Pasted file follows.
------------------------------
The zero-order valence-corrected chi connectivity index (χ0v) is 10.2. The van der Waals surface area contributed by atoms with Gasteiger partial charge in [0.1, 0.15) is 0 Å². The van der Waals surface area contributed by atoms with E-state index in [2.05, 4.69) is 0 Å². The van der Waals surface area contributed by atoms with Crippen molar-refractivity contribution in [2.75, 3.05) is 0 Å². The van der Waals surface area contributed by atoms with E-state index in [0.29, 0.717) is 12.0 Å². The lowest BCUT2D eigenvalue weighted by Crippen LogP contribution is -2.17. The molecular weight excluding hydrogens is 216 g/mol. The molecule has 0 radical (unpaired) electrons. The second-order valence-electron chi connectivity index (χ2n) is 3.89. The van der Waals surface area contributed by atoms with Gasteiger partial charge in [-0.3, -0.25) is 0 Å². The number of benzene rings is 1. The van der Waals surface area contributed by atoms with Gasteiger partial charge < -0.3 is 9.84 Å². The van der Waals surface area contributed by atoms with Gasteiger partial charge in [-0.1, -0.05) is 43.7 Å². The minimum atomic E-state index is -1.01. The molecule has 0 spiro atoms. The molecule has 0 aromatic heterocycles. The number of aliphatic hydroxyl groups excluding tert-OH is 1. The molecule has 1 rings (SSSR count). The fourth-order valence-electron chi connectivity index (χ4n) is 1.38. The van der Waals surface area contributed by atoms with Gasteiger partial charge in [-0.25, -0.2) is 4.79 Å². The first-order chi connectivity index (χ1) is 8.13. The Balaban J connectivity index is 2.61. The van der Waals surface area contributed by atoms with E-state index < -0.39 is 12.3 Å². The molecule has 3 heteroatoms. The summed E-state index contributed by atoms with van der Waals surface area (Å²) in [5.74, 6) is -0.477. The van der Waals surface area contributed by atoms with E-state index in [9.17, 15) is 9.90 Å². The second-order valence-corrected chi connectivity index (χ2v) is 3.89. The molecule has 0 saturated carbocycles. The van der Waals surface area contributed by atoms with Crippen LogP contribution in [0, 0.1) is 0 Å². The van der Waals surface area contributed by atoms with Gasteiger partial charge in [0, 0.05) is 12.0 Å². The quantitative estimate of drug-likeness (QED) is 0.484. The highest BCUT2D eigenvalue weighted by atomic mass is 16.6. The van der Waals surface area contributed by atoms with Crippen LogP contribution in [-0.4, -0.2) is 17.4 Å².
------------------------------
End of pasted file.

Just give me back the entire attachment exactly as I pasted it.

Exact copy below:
The zero-order valence-corrected chi connectivity index (χ0v) is 10.2. The van der Waals surface area contributed by atoms with Gasteiger partial charge in [0.1, 0.15) is 0 Å². The van der Waals surface area contributed by atoms with E-state index in [2.05, 4.69) is 0 Å². The van der Waals surface area contributed by atoms with Crippen molar-refractivity contribution in [2.75, 3.05) is 0 Å². The van der Waals surface area contributed by atoms with E-state index in [0.29, 0.717) is 12.0 Å². The lowest BCUT2D eigenvalue weighted by Crippen LogP contribution is -2.17. The molecular weight excluding hydrogens is 216 g/mol. The molecule has 0 radical (unpaired) electrons. The second-order valence-electron chi connectivity index (χ2n) is 3.89. The van der Waals surface area contributed by atoms with Gasteiger partial charge in [-0.3, -0.25) is 0 Å². The number of benzene rings is 1. The van der Waals surface area contributed by atoms with Gasteiger partial charge < -0.3 is 9.84 Å². The van der Waals surface area contributed by atoms with Gasteiger partial charge in [-0.1, -0.05) is 43.7 Å². The minimum atomic E-state index is -1.01. The molecule has 0 spiro atoms. The molecule has 0 aromatic heterocycles. The number of aliphatic hydroxyl groups excluding tert-OH is 1. The molecule has 1 rings (SSSR count). The fourth-order valence-electron chi connectivity index (χ4n) is 1.38. The van der Waals surface area contributed by atoms with Gasteiger partial charge in [-0.25, -0.2) is 4.79 Å². The first-order chi connectivity index (χ1) is 8.13. The Balaban J connectivity index is 2.61. The van der Waals surface area contributed by atoms with E-state index < -0.39 is 12.3 Å². The molecule has 3 heteroatoms. The summed E-state index contributed by atoms with van der Waals surface area (Å²) in [5.74, 6) is -0.477. The van der Waals surface area contributed by atoms with E-state index in [9.17, 15) is 9.90 Å². The second-order valence-corrected chi connectivity index (χ2v) is 3.89. The molecule has 0 saturated carbocycles. The van der Waals surface area contributed by atoms with Crippen LogP contribution in [0, 0.1) is 0 Å². The van der Waals surface area contributed by atoms with Gasteiger partial charge in [0, 0.05) is 12.0 Å². The quantitative estimate of drug-likeness (QED) is 0.484. The highest BCUT2D eigenvalue weighted by atomic mass is 16.6. The van der Waals surface area contributed by atoms with Crippen LogP contribution in [-0.4, -0.2) is 17.4 Å².